Documentation:CTLT Writing Style Guide
The CTLT Writing Style Guide standardizes the formatting of documentation produced by the Centre for Teaching, Learning and Technology. Examples of documentation formatting include punctuation use, proper abbreviations, and capitalization of nouns.
The UBC Writing & Style Guide provides information on consistency with numbers and dates, titles, etc. Canada Press and the Chicago Manual of Style are UBC’s next official style guides if the UBC Style Guide doesn’t have the information you’re looking for.
The Chicago Manual of Style is a great resource and it’s online and searchable. It’s incredibly comprehensive and has sections on how to write out bulleted lists, when to abbreviate country names, and many other topics.
- When writing for websites or publication, it’s helpful to keep in mind consistency in voice and style when there are multiple people contributing to an editorial product. That’s not to say that you should make everything sound uniform. ☺ Use individual style where appropriate, for example in certain articles. Aim to make the writing interesting and have a voice.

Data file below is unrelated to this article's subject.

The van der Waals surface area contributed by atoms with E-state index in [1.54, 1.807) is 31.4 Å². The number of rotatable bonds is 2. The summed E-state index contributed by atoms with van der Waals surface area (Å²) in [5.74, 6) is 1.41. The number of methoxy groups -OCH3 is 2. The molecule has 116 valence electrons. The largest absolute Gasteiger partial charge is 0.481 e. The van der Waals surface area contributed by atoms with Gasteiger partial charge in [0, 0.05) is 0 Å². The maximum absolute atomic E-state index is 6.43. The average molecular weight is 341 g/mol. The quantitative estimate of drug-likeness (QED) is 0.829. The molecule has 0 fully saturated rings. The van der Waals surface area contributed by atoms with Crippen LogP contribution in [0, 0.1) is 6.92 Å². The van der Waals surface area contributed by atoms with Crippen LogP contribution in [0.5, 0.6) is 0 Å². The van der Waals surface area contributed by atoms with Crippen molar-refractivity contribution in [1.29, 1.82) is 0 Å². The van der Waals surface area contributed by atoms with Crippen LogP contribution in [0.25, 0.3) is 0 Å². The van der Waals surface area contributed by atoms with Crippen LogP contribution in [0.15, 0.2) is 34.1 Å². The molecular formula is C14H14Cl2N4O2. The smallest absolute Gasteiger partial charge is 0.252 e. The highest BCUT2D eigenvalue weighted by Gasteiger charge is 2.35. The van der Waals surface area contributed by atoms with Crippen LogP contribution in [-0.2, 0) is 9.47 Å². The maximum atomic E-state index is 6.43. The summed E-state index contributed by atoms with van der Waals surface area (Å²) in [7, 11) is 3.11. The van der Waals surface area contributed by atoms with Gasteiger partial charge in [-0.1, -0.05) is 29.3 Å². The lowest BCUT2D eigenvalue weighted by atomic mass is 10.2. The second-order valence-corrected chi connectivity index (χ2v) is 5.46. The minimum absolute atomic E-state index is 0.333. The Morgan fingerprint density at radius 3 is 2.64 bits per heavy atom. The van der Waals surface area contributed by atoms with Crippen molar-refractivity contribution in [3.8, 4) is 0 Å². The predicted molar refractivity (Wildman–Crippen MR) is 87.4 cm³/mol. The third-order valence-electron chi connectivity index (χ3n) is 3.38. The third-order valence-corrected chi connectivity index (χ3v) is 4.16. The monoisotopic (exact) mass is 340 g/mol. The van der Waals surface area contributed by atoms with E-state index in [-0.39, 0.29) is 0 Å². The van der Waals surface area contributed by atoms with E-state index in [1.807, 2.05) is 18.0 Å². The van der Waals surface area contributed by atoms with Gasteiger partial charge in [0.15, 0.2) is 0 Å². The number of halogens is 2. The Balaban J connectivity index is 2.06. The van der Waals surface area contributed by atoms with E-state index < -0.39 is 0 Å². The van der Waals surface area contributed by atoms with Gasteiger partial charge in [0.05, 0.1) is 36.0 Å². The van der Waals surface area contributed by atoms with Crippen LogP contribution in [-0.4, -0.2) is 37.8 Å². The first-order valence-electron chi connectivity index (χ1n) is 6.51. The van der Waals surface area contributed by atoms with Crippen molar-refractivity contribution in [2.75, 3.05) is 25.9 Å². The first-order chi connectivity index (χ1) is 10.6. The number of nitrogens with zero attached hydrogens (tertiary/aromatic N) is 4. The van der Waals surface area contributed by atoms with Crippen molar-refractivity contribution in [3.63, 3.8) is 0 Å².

- Have fun with research! Research can help illuminate a topic or put it in context. You might also be able to get good ideas for a lead or information to include in an article by doing research.
- Think about interesting ways to approach an article. Here are some examples of writing on similar topics to what you might write at CTLT:
- New Yorker piece: Laptop U: Has the future of college moved online? http://www.newyorker.com/reporting/2013/05/20/130520fa_fact_heller
- Other prize-winning pieces?***
- The Chronicle of Higher Education is a good publication for high quality writing about educational topics.
- Double check spelling of names. It’s easy to make mistakes. Also fact check when necessary.
- Proofread your work and have someone else check it if possible. Use spelling and grammar check to check any mistakes you may not have caught. Also, reading what you’ve written out loud is very effective in catching mistakes.
- Feel free to ask Michael, Dianne, or Heather for help if you can’t find the answer to something in these resources or if you have a question. Let us know if you think there’s anything helpful that we can add to this guide.
- Bullet Points)
- Noun Usage
- Academic Subjects
- Departments and Administrative Units
- Job Titles
- Dates and Times
- Brackets (Parentheses)
- Commas, Semi-Colons, Colons